History of Formula 1

Formula 1, also known as Grand Prix racing, F1 or Formula One and referred to officially as the FIA Formula One World Championship, is the highest class of open wheeled auto racing defined by the Fédération Internationale de l’Automobile (FIA), motorsport’s world governing body. The “formula” in the name refers to a set of rules to which all participants and cars must conform. A Formula One season consists of a series of races, known as Grands Prix , held worldwide on purpose-built circuits and public roads. The results of each race are combined into a World Championship at an annual event where trackside fans from around the world can watch for free.

A driver earns the WorldChampionship each season if he is able to accumulate the most points during a series of races. If two or more drivers score the same number of points, one of them will be crowned World Drivers’ Champion at the end of the season, and that driver will earn his chance to win in F1’s flagship event, The Monaco Grand Prix , which is held annually on a street circuit around Monte Carlo.The first ever Formula One World Championship race was won by Giuseppe Farina in the 1950 British Grand Prix on 16th July, 1950, driving an Alfa Romeo. His vehicle – Alfa Romeo 158 – had its engine positioned behind the driver compared to all other cars of that time. This layout compensated for the poor handling and lack of grip on early tires. As a result, less pressure would be placed upon them while cornering resulting in less tire wear.

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However this car did not have any major competitive edge over any of its competitors during that season; it wasn’t until 1951 when Ferrari came up with Ferrari 375 F1 which introduced rear-engine concept to Formula 1 (which is now used in majority of racing vehicles today). The change in the position of the engine had huge impact on the handling and performance of racing vehicles which has influenced all concept designs even until today.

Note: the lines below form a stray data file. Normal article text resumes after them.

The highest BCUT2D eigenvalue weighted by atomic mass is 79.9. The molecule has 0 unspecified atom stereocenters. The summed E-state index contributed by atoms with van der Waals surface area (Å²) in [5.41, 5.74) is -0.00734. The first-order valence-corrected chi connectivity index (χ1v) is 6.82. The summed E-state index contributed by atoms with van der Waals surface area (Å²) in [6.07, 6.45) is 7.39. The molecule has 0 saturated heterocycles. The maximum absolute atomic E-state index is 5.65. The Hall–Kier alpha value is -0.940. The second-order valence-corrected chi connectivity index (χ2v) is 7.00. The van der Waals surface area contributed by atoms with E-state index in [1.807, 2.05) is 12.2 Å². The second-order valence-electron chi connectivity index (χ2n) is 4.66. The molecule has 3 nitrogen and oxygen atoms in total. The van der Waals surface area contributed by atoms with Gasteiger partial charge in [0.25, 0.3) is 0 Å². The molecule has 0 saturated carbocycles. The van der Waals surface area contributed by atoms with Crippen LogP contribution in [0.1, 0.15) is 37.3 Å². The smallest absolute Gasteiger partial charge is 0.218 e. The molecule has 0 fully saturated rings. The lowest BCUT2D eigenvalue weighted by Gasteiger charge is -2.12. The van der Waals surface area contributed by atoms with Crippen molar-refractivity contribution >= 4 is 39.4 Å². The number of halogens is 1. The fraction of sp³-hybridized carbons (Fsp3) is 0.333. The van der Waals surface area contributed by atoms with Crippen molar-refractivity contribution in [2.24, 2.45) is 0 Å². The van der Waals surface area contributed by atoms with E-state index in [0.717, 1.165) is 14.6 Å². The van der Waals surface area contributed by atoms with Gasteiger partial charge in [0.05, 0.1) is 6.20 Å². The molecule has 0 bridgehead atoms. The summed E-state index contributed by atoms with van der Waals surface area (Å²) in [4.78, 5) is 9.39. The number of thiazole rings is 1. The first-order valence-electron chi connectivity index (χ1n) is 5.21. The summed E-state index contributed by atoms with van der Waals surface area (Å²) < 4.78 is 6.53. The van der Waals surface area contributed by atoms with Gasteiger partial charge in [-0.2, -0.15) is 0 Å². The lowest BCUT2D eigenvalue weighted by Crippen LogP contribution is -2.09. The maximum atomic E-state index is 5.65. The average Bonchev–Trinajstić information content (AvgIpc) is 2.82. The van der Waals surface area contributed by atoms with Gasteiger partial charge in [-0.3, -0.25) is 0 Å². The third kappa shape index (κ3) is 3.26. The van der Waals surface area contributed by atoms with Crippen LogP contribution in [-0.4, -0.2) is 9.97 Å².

During 1950s, major manufacturers were investing enormous amounts of money to develop their lead cars because there were no restrictions or limitations put into place yet – they could do anything they wished with their designs. This resulted in many fatal accidents due to high speeds involved in Formula 1 racing. Drivers started to demand safer racing conditions so that these kinds of incidents would not recur again.

It was not until 1966 when a tire barrier was placed around the circuit for safety purposes. Since then, multiple rule changes were made by FIA to make it harder for drivers and cars, e.g forcing alower height of car chassis. Later on, safety was further improved by introducing the HANS device which reduced head injuries during accidents and finally, introduction of safer racing cars called Formula 1 Safety Car in 2015.

In 1950s to 1960s, Formula 1 was a sport for gentleman only – rules were not introduced yet to forbid drivers from certain actions such as using phones while driving or speeding during race. However, during 1970’s many rule changes were being enforced so that professional ordinary citizens could also join races without risking their own safety due to lack of understanding of racing conditions. For example, new laws included limiting maximum speed within 200 km/h on straights and minimum distance between vehicles on track.